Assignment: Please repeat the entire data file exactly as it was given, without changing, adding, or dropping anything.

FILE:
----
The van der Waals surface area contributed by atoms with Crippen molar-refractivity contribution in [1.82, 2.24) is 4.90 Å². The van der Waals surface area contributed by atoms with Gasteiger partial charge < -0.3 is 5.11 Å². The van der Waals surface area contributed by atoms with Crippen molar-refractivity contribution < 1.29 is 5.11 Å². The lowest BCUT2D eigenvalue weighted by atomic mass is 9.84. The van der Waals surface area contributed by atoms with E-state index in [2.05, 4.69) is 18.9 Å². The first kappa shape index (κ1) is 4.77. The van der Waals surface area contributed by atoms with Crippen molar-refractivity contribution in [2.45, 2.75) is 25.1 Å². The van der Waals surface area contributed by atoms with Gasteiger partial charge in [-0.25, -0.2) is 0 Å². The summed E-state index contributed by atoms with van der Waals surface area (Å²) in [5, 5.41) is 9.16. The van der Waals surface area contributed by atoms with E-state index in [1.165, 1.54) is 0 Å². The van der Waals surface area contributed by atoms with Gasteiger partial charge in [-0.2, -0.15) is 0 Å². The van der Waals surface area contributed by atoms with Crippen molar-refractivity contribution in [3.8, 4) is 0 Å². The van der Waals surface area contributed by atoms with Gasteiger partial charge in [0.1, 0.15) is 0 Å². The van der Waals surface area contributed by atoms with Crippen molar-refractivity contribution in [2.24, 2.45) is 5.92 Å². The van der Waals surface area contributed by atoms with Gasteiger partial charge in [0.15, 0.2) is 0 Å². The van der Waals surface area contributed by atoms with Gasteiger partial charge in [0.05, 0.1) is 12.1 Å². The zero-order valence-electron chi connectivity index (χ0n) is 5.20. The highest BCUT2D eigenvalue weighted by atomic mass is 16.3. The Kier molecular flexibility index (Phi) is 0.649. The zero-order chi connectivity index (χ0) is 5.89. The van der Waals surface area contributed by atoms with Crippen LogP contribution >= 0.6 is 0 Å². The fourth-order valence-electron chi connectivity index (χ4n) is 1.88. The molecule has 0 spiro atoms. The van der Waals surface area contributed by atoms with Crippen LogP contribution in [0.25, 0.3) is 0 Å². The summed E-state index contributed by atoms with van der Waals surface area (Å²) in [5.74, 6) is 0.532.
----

The van der Waals surface area contributed by atoms with Crippen molar-refractivity contribution in [1.82, 2.24) is 4.90 Å². The van der Waals surface area contributed by atoms with Gasteiger partial charge < -0.3 is 5.11 Å². The van der Waals surface area contributed by atoms with Crippen molar-refractivity contribution < 1.29 is 5.11 Å². The lowest BCUT2D eigenvalue weighted by atomic mass is 9.84. The van der Waals surface area contributed by atoms with E-state index in [2.05, 4.69) is 18.9 Å². The first kappa shape index (κ1) is 4.77. The van der Waals surface area contributed by atoms with Crippen molar-refractivity contribution in [2.45, 2.75) is 25.1 Å². The van der Waals surface area contributed by atoms with Gasteiger partial charge in [-0.25, -0.2) is 0 Å². The summed E-state index contributed by atoms with van der Waals surface area (Å²) in [5, 5.41) is 9.16. The van der Waals surface area contributed by atoms with E-state index in [1.165, 1.54) is 0 Å². The van der Waals surface area contributed by atoms with Gasteiger partial charge in [-0.2, -0.15) is 0 Å². The van der Waals surface area contributed by atoms with Crippen molar-refractivity contribution in [3.8, 4) is 0 Å². The van der Waals surface area contributed by atoms with Gasteiger partial charge in [0.1, 0.15) is 0 Å². The van der Waals surface area contributed by atoms with Crippen molar-refractivity contribution in [2.24, 2.45) is 5.92 Å². The van der Waals surface area contributed by atoms with Gasteiger partial charge in [0.15, 0.2) is 0 Å². The van der Waals surface area contributed by atoms with Gasteiger partial charge in [0.05, 0.1) is 12.1 Å². The zero-order valence-electron chi connectivity index (χ0n) is 5.20. The highest BCUT2D eigenvalue weighted by atomic mass is 16.3. The Kier molecular flexibility index (Phi) is 0.649. The zero-order chi connectivity index (χ0) is 5.89. The van der Waals surface area contributed by atoms with Crippen LogP contribution >= 0.6 is 0 Å². The fourth-order valence-electron chi connectivity index (χ4n) is 1.88. The molecule has 0 spiro atoms. The van der Waals surface area contributed by atoms with Crippen LogP contribution in [0.25, 0.3) is 0 Å². The summed E-state index contributed by atoms with van der Waals surface area (Å²) in [5.74, 6) is 0.532.